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Fox fence kills long-necked turtles
PhD student Bruno Ferronato overlooks the conservation fence, designed to protect endangered
wildlife, that is inadvertently killing turtles at Mulligan's Flat Nature Reserve, Forde.Photo: Matt Bedford
A conservation fence designed to
protect endangered wildlife is
inadvertently killing other animals.
University of Canberra
researchers found almost 100
eastern long-necked turtles had
been snared by a fence set up to
protect endangered bettongs from
The findings, which have been
published in the Journal for Nature
Conservation, show 1052 animal
encounters and 108 deaths along
The eastern long-necked turtles
accounted for 98 of those deaths.
Lead author and PhD candidate
at the University of Canberra,
Bruno Ferronato, said the
researchers believed this was the
first study to look in detail at how
conservation fences impacted non-
target, native reptile populations.
"We were doing a project in
Gungahlin and we saw some
animals walking along the fence,''
"We thought it would be
interesting to monitor the fence.''
Researchers from the university's
institute for applied ecology and the
University of North Carolina
monitored the pest-exclusion fence
at Mulligan's Flat Nature Reserve
for 16 months to examine the
impact of the fence on indigenous
"We found that populations of
non-target native reptile species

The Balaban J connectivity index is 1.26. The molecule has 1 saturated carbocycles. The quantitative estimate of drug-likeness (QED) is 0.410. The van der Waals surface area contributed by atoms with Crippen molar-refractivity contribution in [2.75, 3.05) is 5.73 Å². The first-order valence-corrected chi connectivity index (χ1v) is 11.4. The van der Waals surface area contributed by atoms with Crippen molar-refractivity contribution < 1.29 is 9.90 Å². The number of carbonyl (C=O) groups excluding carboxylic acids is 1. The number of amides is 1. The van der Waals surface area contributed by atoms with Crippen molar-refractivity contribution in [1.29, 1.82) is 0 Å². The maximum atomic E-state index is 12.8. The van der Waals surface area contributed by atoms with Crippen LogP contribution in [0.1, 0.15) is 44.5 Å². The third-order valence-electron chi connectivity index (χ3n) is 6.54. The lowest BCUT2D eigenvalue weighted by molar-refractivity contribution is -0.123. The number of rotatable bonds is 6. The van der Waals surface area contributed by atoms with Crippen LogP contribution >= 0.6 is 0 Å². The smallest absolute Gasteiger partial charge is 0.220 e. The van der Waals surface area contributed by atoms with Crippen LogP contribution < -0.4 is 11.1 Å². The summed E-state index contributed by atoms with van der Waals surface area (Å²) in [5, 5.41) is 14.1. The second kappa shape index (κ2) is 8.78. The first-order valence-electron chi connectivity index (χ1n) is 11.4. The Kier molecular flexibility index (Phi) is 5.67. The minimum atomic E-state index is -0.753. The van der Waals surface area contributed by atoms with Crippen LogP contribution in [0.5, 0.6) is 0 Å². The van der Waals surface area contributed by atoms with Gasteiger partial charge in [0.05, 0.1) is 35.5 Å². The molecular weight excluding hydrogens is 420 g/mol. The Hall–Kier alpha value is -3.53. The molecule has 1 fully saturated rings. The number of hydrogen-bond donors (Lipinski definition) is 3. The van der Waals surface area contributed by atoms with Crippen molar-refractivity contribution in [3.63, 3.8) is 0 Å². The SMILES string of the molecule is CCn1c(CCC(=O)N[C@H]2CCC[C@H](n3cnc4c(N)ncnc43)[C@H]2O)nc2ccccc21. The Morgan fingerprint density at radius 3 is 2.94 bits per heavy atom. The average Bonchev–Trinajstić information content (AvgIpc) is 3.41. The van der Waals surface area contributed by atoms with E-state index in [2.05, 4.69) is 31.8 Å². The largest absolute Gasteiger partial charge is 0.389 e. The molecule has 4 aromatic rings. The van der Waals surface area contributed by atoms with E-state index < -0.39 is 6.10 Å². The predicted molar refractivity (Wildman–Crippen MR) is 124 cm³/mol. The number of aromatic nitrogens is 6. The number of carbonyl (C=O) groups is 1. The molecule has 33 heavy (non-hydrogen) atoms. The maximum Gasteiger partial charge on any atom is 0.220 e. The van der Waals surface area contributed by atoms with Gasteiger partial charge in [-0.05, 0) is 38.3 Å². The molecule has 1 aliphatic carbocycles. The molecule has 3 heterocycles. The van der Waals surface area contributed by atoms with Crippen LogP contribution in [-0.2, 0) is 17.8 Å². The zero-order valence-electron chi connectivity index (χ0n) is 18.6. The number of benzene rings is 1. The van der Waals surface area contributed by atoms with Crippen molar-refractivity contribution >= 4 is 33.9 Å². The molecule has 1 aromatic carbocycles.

inside and outside of the reserve
had their movements restricted by
the fence, with the impact most
severe for turtles," Mr Ferronato
The most common cause of death
for the turtles along the pest-
exclusion fence was overheating.
A small number of shingleback
lizards, eastern bearded dragon
lizards and eastern brown snakes
were also killed by the fence.
Researchers estimate the
11.5-kilometre fence, established in
2009, caused the death of about
3 per cent of the turtles within the
Mr Ferronato said although
researchers focused on a single
conservation fence, they believe the
impact of fences on non-target
species is widespread in Australia
"The fence has its goals and is
working well but we need to think
of mitigations for these other
species,'' he said. "We have
identified hotspots where we see
more turtles. If we can build an
underwater passage this would stop
the feral pests going in but would
allow the turtles to swim under.''
3 - Tuesday, February 24, 2015
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